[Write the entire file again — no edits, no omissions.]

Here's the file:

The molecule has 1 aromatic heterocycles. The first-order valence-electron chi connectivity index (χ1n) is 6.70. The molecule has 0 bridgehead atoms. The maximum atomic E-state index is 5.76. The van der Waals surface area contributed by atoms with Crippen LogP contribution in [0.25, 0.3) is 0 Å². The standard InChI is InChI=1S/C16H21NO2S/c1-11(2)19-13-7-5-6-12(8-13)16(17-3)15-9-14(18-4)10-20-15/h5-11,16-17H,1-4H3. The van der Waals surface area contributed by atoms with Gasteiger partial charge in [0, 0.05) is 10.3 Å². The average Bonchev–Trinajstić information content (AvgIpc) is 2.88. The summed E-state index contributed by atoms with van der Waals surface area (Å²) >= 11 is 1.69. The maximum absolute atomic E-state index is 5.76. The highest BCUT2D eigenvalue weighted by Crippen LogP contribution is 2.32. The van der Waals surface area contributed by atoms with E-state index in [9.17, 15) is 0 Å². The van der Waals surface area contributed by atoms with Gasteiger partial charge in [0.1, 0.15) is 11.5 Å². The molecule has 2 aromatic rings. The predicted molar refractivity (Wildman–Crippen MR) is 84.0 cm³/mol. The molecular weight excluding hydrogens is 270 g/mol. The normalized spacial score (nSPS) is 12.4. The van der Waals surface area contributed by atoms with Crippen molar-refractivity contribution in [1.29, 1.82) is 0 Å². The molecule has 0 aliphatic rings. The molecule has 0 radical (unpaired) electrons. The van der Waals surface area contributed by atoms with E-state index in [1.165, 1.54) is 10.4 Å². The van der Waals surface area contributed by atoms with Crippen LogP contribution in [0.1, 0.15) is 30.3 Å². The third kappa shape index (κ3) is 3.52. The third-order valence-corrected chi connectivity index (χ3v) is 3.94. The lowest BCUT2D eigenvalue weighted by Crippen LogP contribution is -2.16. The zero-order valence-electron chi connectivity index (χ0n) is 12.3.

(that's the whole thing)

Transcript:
The molecule has 1 aromatic heterocycles. The first-order valence-electron chi connectivity index (χ1n) is 6.70. The molecule has 0 bridgehead atoms. The maximum atomic E-state index is 5.76. The van der Waals surface area contributed by atoms with Crippen LogP contribution in [0.25, 0.3) is 0 Å². The standard InChI is InChI=1S/C16H21NO2S/c1-11(2)19-13-7-5-6-12(8-13)16(17-3)15-9-14(18-4)10-20-15/h5-11,16-17H,1-4H3. The van der Waals surface area contributed by atoms with Gasteiger partial charge in [0, 0.05) is 10.3 Å². The average Bonchev–Trinajstić information content (AvgIpc) is 2.88. The summed E-state index contributed by atoms with van der Waals surface area (Å²) >= 11 is 1.69. The maximum absolute atomic E-state index is 5.76. The highest BCUT2D eigenvalue weighted by Crippen LogP contribution is 2.32. The van der Waals surface area contributed by atoms with E-state index in [9.17, 15) is 0 Å². The van der Waals surface area contributed by atoms with Gasteiger partial charge in [0.1, 0.15) is 11.5 Å². The molecule has 2 aromatic rings. The predicted molar refractivity (Wildman–Crippen MR) is 84.0 cm³/mol. The molecular weight excluding hydrogens is 270 g/mol. The normalized spacial score (nSPS) is 12.4. The van der Waals surface area contributed by atoms with Crippen molar-refractivity contribution in [1.29, 1.82) is 0 Å². The molecule has 0 aliphatic rings. The molecule has 0 radical (unpaired) electrons. The van der Waals surface area contributed by atoms with E-state index in [1.165, 1.54) is 10.4 Å². The van der Waals surface area contributed by atoms with Crippen LogP contribution in [0.1, 0.15) is 30.3 Å². The third kappa shape index (κ3) is 3.52. The third-order valence-corrected chi connectivity index (χ3v) is 3.94. The lowest BCUT2D eigenvalue weighted by Crippen LogP contribution is -2.16. The zero-order valence-electron chi connectivity index (χ0n) is 12.3.